Sweet Greens Are Made of This?

I recently visited Sweet Greens, my first Centralia medical-marijuana access point, and while I can’t complain about their prices or selection, I did have a weirdly uncomfortable experience there; maybe they just do things differently in Centralia.

Suffice it to say that if you go to Sweet Greens, don’t tell them you want an “eighth.” Budtender Sam was rather inexperienced and unsure exactly what an “eighth” was; I told him it was 3.5 grams. Still unsure of his next move, and wondering about the pricing on that amount, Sam called in the receptionist dude (who didn’t give his name) for guidance.

When the receptionist came back to the budroom to help, he perhaps wanted to save face for the budtender—at least that’s the only semi-logical explanation I can come up with for the strange conversation that followed.

“Our boss discourages us from using ‘street’ measurements like eighths,” the receptionist told me. “We just go by grams.”

“Well, then, I need three and a half grams,” I told him, adding “I promise you that almost every shop I’ve ever been in sells eighths, no problem. And I don’t see why there’s anything ‘street’ about asking for an eighth of an ounce. All that means is that I want one-eighth of one ounce!”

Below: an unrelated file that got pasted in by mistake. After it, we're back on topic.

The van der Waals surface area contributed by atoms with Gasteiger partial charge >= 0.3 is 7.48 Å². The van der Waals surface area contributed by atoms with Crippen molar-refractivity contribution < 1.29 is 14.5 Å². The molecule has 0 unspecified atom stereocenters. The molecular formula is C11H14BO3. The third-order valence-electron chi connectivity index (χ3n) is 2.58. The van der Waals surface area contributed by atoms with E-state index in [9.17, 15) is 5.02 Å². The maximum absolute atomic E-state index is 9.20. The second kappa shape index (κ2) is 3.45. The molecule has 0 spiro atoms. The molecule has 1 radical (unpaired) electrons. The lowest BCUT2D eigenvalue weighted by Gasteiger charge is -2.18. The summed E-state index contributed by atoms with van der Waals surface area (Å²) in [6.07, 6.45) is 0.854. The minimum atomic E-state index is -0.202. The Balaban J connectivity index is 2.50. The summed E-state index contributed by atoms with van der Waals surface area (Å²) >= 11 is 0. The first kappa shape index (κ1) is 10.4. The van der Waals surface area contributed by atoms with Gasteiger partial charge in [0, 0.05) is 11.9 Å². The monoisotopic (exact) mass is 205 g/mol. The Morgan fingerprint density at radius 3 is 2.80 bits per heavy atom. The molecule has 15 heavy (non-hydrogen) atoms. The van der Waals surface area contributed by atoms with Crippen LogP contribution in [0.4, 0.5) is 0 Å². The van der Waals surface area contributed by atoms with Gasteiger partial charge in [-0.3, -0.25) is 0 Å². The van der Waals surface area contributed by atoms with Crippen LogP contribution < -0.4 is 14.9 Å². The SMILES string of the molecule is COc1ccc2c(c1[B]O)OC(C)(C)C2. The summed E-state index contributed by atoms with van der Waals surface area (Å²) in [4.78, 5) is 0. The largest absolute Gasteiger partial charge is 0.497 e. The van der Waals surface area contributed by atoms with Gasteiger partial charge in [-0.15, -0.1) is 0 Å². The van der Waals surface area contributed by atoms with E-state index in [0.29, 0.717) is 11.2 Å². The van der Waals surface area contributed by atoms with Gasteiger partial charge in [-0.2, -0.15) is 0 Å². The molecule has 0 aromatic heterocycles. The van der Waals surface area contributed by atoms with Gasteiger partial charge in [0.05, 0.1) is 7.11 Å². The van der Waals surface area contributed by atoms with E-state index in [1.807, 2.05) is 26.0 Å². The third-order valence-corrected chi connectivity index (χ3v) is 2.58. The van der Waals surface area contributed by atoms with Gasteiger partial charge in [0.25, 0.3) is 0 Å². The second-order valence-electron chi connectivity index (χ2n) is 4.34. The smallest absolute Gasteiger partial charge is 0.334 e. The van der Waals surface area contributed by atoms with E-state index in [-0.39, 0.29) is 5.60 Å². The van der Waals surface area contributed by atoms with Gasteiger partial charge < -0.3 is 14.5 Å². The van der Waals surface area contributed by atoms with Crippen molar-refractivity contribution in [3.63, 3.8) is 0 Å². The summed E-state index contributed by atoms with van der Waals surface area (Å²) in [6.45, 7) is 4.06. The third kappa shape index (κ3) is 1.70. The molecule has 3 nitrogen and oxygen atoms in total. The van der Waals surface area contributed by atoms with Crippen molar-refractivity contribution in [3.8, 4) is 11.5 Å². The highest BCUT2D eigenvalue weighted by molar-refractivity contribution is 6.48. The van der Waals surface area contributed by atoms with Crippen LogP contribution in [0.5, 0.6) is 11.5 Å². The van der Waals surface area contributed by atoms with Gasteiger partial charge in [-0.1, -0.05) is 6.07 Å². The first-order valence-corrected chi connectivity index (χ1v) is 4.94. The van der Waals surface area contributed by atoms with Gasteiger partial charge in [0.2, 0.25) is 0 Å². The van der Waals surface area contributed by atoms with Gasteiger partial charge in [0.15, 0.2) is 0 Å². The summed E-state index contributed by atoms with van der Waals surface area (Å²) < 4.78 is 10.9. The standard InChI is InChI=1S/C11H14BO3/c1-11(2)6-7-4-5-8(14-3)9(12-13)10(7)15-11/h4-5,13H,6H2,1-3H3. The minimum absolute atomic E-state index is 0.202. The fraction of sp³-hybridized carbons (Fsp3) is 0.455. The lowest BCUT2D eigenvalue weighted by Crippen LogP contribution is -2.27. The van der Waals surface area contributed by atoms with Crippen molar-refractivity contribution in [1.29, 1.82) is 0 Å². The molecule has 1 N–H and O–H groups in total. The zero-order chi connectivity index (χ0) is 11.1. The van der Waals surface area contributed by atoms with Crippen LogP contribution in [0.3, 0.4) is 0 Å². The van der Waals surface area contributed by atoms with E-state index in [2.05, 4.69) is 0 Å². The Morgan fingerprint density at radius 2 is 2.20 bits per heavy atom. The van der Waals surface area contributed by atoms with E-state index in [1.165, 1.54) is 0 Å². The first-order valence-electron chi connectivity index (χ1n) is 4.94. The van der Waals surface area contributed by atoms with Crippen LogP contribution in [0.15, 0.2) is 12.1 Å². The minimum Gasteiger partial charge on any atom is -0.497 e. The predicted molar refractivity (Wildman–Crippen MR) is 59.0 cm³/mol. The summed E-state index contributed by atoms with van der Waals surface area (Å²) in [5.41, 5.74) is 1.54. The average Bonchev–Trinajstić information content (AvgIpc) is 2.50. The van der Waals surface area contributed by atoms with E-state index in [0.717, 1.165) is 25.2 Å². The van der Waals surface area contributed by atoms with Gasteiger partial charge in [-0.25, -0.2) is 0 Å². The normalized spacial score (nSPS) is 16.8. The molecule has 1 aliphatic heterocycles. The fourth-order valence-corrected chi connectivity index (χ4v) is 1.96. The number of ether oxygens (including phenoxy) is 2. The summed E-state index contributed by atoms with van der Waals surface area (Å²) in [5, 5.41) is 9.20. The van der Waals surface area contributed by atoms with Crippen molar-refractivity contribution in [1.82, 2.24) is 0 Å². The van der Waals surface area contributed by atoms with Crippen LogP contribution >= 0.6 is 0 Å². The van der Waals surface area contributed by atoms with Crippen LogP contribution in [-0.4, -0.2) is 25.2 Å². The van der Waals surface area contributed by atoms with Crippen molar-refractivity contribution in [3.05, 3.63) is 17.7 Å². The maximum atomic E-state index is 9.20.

It was an uncomfortable moment for everyone involved, and didn’t have to happen. What can possibly be gained by trying to correct a patient who tells you how much medicine he needs using commonly accepted units of measurement? Even Sam, noting my discomfort, apologized abashedly as the receptionist went back to his workstation.

Making a mental note never again to utter the word “eighth” in Sweet Greens, I selected Boggle Gum, an $11 indica (most strains are $10, with just a couple of $11 varieties), and an $11 hybrid, Buddha Tahoe OG. I also couldn’t resist a bargain, trying the House Mix for $7.50 a gram.

The House Mix wasn’t the jar-bottom shake usually found in such deals; instead, it consisted of complete flowers, with a good trim, even—and also provided effective medication, especially for morning tokage. There wasn’t much alluring bouquet or gourmet taste, but those aren’t really to be expected in a $7.50 strain.

Buddha Tahoe OG is a gorgeous hybrid; the heavily trichomed flowers don’t have much of a smell, and the effects allowed me to remain functional while they alleviated my pain and nausea. If, however, you are looking for an overwhelming couchlock effect, you’d be better served by an indica—and you could definitely do worse than Boggle Gum, creamy-sweet in smell and taste with a frosty appearance and hard, dense nugs. Its effects, more cerebral than those of the average indica, make concentration somewhat iffy, but you won’t mind at all, because of the blessed pain relief and calm relaxation.


Steve Elliott edits Toke Signals, tokesignals.com, an irreverent, independent blog of cannabis news, views, and information.

SWEET GREENS 20985 Old Hwy. 99 S.W., Centralia, Wash., 360-858-7366, sweetgreensco.op@gmail.com. 10 a.m.–8 p.m. Mon.–Wed. & Fri., 10 a.m.–7 p.m. Sat.–Sun. (Closed Thurs.)

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